The gypsies started to go to sleep, taking turns (I didn’t know it, but they really did take turns to sleep: some had fallen asleep, others were pretending, in their own way, they were as disciplined as a military unit), and so, I had the opportunity to get up from my seat and try to get to know my fellow passengers. Missus Anda, missus Gabi, missus Nela, missus Mari, mister Dicu. The leader seemed to be Missus Anda, nobody talked to missus Mari, and mister Dicu was with his son, a lad a year older than me, whose stupidity was a thing to behold (“He’s a bit withdrawn,” said mister Dicu); I can’t remember what the lad’s name was, even though I ended up sharing a bed with him, but what I found out by talking to those people astounded me: with the exception of the two Turkish students, all the passengers on the bus knew each other, because they worked in the same factory, or rather they had worked: having been laid off after “restructuring,” they were now trying to survive by petty trading in Istanbul, “like everybody else.” Which meant that the gypsies were neither a tribe, nor a clan, nor a gang, nor anything else; they were workers! This was the working class, they were the people who had built the socialism that my dad and I had tried to steal! Mister Dicu’s explanations threw me off kilter somewhat. I also learned a number of very useful things from him: namely, where to find the bazaar—Caddesi—where we were going to sell our goods (the laid-off workers had goods similar to mine: what they’d managed to salvage from the factory before being sent home); where the cheapest hotels were, where the Romanian, Bulgarian and Ukrainian small traders stayed (that part of Istanbul was their “territory,” the Russians were elsewhere, the Poles and the Hungarians had their own zone, the Georgians were everywhere); what goods you could buy with Turkish lira to sell at a profit in Bucharest; and last but not least, that Istanbul men were thoroughly homosexual, mad for young boys: he and his son stuck together constantly, they never went anywhere alone, and never at night (Istanbul men were something other than homosexuals, but mister Dicu had no way of knowing that). By the time we crossed the border at Edirne, I was a hungrier man than the one who lad left home. I was about to find out how little I knew.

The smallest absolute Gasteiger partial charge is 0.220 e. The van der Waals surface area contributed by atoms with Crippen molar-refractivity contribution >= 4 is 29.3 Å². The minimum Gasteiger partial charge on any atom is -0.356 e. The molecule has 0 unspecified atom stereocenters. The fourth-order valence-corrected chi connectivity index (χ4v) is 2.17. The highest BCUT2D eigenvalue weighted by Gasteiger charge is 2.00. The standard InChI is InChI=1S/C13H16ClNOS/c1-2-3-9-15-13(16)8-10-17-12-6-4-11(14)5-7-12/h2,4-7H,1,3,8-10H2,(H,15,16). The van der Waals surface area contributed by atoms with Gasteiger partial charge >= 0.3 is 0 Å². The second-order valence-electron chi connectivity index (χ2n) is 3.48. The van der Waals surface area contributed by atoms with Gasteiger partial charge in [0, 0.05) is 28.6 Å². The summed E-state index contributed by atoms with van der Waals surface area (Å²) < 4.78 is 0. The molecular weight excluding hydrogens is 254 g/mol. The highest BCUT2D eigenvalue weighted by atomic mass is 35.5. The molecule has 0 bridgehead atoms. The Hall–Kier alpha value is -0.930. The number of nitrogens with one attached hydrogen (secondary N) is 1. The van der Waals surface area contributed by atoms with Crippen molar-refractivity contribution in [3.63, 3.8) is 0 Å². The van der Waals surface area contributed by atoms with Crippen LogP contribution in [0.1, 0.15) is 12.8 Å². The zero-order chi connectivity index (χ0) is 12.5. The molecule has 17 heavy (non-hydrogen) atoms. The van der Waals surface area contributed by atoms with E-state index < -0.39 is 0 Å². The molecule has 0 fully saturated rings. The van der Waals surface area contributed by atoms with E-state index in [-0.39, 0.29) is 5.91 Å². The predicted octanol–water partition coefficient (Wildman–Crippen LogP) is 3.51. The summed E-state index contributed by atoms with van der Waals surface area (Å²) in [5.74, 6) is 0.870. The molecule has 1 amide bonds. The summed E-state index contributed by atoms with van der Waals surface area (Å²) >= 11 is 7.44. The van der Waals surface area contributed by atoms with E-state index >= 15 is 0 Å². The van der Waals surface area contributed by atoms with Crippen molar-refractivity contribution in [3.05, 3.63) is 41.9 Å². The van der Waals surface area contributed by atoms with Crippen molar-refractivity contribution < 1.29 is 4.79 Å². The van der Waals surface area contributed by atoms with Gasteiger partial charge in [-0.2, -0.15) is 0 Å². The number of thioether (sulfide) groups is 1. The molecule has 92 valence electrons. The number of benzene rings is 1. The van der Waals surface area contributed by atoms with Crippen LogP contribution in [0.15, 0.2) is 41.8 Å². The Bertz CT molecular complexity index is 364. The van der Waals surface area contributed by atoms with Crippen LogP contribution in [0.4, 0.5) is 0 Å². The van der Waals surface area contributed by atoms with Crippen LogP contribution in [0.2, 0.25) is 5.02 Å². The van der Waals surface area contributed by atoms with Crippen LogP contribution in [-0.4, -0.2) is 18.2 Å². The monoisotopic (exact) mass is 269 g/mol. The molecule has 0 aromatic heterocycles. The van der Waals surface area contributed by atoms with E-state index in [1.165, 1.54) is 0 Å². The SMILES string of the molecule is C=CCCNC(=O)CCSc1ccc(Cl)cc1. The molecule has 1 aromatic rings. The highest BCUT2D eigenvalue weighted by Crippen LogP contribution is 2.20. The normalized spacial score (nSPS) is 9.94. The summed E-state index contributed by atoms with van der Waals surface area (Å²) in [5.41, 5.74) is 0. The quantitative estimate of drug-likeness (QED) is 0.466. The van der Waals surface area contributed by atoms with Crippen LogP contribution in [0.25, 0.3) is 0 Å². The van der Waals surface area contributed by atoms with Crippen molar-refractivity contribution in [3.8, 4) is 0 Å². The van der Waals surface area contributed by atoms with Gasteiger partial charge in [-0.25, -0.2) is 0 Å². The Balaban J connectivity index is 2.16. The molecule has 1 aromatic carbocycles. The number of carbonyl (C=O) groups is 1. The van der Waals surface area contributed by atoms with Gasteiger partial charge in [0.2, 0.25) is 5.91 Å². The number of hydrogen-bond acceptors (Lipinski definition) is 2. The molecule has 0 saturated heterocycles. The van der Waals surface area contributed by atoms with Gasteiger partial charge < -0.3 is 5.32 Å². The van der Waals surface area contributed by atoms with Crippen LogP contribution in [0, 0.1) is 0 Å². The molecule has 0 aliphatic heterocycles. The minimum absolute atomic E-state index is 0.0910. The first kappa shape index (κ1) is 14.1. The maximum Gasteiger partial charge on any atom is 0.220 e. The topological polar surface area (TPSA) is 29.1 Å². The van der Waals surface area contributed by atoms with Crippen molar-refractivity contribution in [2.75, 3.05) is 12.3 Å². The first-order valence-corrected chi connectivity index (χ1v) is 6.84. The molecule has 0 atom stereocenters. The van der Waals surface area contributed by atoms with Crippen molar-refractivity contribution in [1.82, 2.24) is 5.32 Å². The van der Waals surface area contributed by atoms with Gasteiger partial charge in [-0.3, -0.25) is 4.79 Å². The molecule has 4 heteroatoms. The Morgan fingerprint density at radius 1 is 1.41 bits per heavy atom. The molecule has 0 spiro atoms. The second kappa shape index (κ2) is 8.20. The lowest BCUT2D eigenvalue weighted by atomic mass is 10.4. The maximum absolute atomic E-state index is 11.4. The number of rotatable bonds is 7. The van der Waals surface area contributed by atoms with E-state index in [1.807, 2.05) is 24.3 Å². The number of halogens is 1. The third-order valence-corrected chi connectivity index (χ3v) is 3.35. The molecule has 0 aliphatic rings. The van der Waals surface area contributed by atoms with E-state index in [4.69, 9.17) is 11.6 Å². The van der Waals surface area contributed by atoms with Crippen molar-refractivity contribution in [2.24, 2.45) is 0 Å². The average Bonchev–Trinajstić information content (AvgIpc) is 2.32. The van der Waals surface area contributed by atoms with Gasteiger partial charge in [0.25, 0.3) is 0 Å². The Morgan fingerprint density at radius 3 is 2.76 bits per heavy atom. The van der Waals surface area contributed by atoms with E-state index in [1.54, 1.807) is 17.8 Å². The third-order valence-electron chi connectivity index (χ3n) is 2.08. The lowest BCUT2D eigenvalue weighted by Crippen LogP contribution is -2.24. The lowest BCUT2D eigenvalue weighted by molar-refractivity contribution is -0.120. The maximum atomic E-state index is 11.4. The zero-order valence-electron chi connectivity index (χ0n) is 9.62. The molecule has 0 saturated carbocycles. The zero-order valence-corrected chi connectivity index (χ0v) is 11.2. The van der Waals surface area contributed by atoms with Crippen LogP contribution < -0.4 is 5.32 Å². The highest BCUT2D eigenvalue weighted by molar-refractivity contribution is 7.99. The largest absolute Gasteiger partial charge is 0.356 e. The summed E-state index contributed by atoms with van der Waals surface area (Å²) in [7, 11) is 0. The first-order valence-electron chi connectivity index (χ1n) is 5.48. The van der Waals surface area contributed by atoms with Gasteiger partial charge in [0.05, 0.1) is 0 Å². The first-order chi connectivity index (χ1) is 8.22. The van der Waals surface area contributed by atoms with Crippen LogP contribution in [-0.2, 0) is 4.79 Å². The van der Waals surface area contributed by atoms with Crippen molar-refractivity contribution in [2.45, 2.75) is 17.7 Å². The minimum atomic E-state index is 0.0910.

Istanbul’s orgy of lights turned my head (in the years after the Revolution, Bucharest was a city of pitch blackness), but I didn’t have time to do anything else but follow mister Dicu and his little flock to the area where the hotels were, acting both as the translator and the negotiator to get us the cheapest accommodation possible (cheap my foot! 15 dollars a night, that’s how much the Turk charged me, on the principle that it’s not the person who asks the price who is stupid, but the person who pays it. At that price, I was given a room in which there was precisely enough room for a bed and to open the door. I’d never seen anything like it, but I adapted, because for two nights I slept in that bed with mister Dicu’s son). My skills as a translator strongly impressed my audience, and whereas in English lessons back in Romania I’d been a laughingstock, in Istanbul I was Walpole or Disraeli (it was then that I realised what Romanians understood by speaking a foreign language “perfectly”!). First thing the next morning, we set off in a herd to Caddesi, with our raffia bags full of goods.